I am posting more on the 64-bit CPUs that are slowly coming to market from both Intel & AMD. I mentioned the AMD Opteron and the increased performance with standard AutoCAD 2004 in my post to this blog on October 25th 2003 "64 bit Computers & AutoCAD". I was hoping that the 64-bit platform would offer a 128-bit double precision floating point allowing for 30-32 digit double extended precision. Unfortunately it does not in either the Intel or AMD processors that have been announced to this date.
The IEEE-754 and 854 standards specify the numeric formats, value sets, and how the basic floating point arithmetic works.
AutoCAD Currently used 64-bit precision and has since the early 80s. No other known CAD or geometry kernel I know of exceeds this 64-bit precision and a few CAD systems just recently got this level of precision after the year 2000 about 15 years later than AutoCAD.
The current 64-bit Precision Limit: Double-precision format – 64-bit data width, 15 to16 digit precision
1,000,000,000,000 to 0.0000000000000001
Normalized as 53 bits of significance 1 bit sign 10 bits exponent
We have been researching the implications of going to the maximum allowed by the 32 & 64-bit processors which is 80-bit. It may change the DWG and also affect many other core functions
Extended-precision format: 80-bit data width, 18 to 20 digit precision
Normalized as 64 bits of significance 1 bit sign 15 bits exponent
In the AMD Opteron there is 128-bit XXM registers, but you do not get 128-bit precision. You get two 64-bit doubles at the same time which is normalized as 53 bits of significance.
In the Intel Itanium the native floating point is 82-bit which is normalized as 64 bits of significance.
But with the 64-bit Operating Systems we do get a larger addressable memory beyond the current 3gig which would allow larger models for example. But that means a total recompile to the 64-bit platform which is a huge undertaking. Also the Operating Systems and compilers have not all been released.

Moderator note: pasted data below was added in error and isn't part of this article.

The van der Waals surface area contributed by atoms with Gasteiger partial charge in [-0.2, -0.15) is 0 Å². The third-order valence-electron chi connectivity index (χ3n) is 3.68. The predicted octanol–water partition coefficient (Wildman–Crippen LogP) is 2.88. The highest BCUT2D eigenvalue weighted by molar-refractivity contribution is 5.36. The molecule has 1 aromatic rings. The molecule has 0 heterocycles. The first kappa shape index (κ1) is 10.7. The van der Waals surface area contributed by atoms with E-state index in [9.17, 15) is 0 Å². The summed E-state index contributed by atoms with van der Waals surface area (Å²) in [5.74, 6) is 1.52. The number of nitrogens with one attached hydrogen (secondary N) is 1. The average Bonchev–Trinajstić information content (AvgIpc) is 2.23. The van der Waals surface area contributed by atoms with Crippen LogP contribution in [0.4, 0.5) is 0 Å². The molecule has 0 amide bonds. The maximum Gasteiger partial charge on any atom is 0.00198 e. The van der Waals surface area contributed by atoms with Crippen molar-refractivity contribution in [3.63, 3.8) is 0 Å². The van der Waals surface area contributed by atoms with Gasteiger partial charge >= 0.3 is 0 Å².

It is my own opinion that a true 64-bit port of a CAD application will be some time down the road, maybe years when the market adopts a standard and there are compilers, Operating Systems, and also available 3rd party libraries which many CAD applications depend on such as geometry kernels that must also be ported to the 64-bit platform.
More Information on the Floating Point Standards and mathematics behind it.
"What Are Floating Point Numbers?
There are several ways to represent real numbers on computers. Fixed point places a radix point somewhere in the middle of the digits, and is equivalent to using integers that represent portions of some unit. For example, one might represent 1/100ths of a unit; if you have four decimal digits, you could represent 10.82, or 00.01. Another approach is to use rationals, and represent every number as the ratio of two integers.
Floating-point representation - the most common solution - basically represents reals in scientific notation. Scientific notation represents numbers as a base number and an exponent. For example, 123.456 could be represented as 1.23456 x 102. In hexadecimal, the number 123.abc might be represented as 1.23abc x 162.
Floating-point solves a number of representation problems. Fixed-point has a fixed window of representation, which limits it from representing very large or very small numbers. Also, fixed-point is prone to a loss of precision when two large numbers are divided.
Floating-point, on the other hand, employs a sort of "sliding window" of precision appropriate to the scale of the number. This allows it to represent numbers from 1,000,000,000,000 to 0.0000000000000001 with ease. "
You asleep yet? I apologize for the length of this post but much of the background and references need to be present to explain the floating point. In any case the industry and Autodesk will continue to research new ways to get beyond the current floating point limitations. The most affected users are those using very large coordinates such as mapping and GIS and the limitation applies to all applications with 64-bit precision. I am definitely no mathematical expert, software, or a hardware developer, but I have spoken with many experts on this subject as well as read the reference material and spoken with the processor and operating system providers to form my personal opinions on this topic.
But on the bright side is that you can run the current 32-bit AutoCAD 2004 on the 64-bit AMD processors and initial testing has shown in some cases a 40% increase in performance. The increase must be from an improved floating point calculation speed. For more on this subject see my other post on running on the 64-bit system.
I will post an update in the future on this subject.